“There’s a perfect balance between heather and blueberries and juniper and old trees and new trees and dead trees helping to provide the nutrients for all the insects and birds.

“You’re looking at an environment that has been perfected over hundreds of millions of years.”

Even the soil is fascinating, he says. “There’s mycelium connecting the trees together under the ground, fungus that connects the roots of the trees. Trees can communicate with one another. There’s continuing research on this.”

To look deeply enough is to see the connections. Both the ecological and the human. Kompani Linge, the Norwegian soldiers who would become the heroes of Telemark trained in Glenmore, Napier points out.

There was a time when trees were even marked on maps because they were local landmarks. “I loved reading about ‘The Tree of the Return.’” he says. “The people of Rothiemurchus used to take their cattle up to the shieling way up the Cairngorms in the summer and when they got to the treeline there was a massive tree there called the ‘Tree of the Return.’ It was the point where they turned back, and they let the cattle walk on themselves. The cattle would walk the eight miles up to the shieling on their own.”

He is full of such stories. Stories of the flora and fauna, the myths and legends that flutter around the forest, of fairies and their love of the Elder tree. “The fairies made their bagpipes out of elder wood.”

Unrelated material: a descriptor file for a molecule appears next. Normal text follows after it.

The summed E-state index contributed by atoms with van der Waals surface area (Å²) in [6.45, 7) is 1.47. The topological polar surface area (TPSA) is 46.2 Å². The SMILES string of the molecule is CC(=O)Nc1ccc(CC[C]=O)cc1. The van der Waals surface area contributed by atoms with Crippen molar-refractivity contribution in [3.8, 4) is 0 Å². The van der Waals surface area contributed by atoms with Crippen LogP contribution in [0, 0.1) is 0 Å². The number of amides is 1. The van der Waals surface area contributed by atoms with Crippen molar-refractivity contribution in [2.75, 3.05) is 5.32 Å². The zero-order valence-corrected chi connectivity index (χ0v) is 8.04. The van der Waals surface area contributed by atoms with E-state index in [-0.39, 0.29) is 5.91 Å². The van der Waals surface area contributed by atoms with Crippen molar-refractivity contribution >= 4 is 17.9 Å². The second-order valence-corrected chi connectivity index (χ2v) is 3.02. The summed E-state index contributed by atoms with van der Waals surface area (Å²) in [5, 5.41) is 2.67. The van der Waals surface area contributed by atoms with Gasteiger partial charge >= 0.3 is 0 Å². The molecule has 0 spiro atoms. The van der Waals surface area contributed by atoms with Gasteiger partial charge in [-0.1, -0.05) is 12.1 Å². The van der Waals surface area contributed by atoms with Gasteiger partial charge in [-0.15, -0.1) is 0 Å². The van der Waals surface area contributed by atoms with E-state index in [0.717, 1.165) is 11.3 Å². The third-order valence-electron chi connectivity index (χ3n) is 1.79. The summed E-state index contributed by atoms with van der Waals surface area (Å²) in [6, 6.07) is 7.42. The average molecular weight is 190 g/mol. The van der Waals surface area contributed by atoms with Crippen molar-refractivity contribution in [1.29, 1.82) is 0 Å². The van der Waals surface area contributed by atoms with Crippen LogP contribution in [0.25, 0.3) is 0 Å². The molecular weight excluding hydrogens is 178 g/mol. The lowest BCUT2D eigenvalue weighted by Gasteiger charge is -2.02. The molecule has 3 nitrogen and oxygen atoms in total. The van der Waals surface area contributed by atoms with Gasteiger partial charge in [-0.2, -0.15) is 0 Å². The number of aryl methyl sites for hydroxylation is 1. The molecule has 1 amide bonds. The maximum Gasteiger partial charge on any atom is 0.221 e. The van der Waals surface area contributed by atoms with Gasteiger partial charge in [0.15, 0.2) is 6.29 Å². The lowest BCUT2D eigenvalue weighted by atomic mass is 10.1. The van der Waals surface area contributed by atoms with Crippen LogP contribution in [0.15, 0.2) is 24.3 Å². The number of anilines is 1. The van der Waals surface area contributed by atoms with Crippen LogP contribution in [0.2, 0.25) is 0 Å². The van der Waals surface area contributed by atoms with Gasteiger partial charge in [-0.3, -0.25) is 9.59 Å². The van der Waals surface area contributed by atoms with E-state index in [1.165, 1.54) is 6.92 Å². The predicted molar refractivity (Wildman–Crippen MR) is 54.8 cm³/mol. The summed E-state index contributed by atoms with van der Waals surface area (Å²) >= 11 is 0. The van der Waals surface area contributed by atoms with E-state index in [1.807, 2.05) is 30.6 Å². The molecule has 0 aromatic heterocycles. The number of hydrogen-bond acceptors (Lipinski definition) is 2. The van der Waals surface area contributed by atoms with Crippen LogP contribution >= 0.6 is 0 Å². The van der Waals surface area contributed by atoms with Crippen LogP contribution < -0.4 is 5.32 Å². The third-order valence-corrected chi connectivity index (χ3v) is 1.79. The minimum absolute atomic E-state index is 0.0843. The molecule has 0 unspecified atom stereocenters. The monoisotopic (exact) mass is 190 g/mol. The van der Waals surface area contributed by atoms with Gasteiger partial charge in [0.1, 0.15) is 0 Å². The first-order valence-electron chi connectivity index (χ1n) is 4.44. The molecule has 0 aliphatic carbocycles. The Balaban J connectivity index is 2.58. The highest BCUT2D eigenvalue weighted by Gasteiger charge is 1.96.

In the past, Napier says, people would plant a Rowan tree in front of the house to stave off witches, an Elder tree out back to fend off flies and a holly tree nearby to catch any lightning. It didn’t take much for a thatched roof to go on fire, after all. “Nowadays people probably have a couple of wheelie bins.”

You have to wonder, I ask, how you then translate all of this into music? Part of it is incorporating the sounds you hear, he says. But, really, traditional music itself is a toolbox for all that’s required.

“There’s a wide variety of moods and feels and tempos for the tunes you write. Major, minor, jigs, reels, marches, slow airs.”

And, anyway, the trees communicate in their own way. “You ask, ‘how does that tree make you feel?’” he says.

“When you look at a big ash tree it’s got this big, cheerful feel to it. It’s got compound leaves. They’re always dancing. They’re full of life. So, I’ve written an upbeat, really fast polka for that.

“An elm tree is known as the tree of the underworld. It’s got this dark, twisted, gnarled feel to it. They used to make coffins out of them. That’s going to be a minor tune. A lament.”

Napier’s work weaves history, ecology and human stories into his music. Digging where he stands indeed.

Maybe that’s not typical right now. “In this day and age there’s a lot of social media engagement,” he says. “There are a lot of people spending hours on Netflix. There’s this danger, I feel, of people becoming more and more insular.”

That is not his story. He is firmly rooted in the world around him.

The world that is and the world that was.

Walk into the forest, Hamish Napier says, “and you become aware that everything around you is in different time scales. You’ve got insects with short spans living inside the bark of massive 500-year-old Scots pine trees. You just get this tremendous perspective of time.”

We are all children of the forests, he says. Since the last Ice Age, we have been living in their shadow. Trees gave us shelter, gave us fuel, gave us the raw materials to build boats and travel in. We are, all of us, sons and daughters of the green. “We are forest creatures. It’s in all of us.”

And Hamish Napier knows what that sounds like.

Hamish Napier debuts his new work The Woods at the Mitchell Theatre in Glasgow tomorrow night as part of Celtic Connections. The album will be released on March 20. A series of digital download singles will be available earlier. For more details visit hamishnapier.com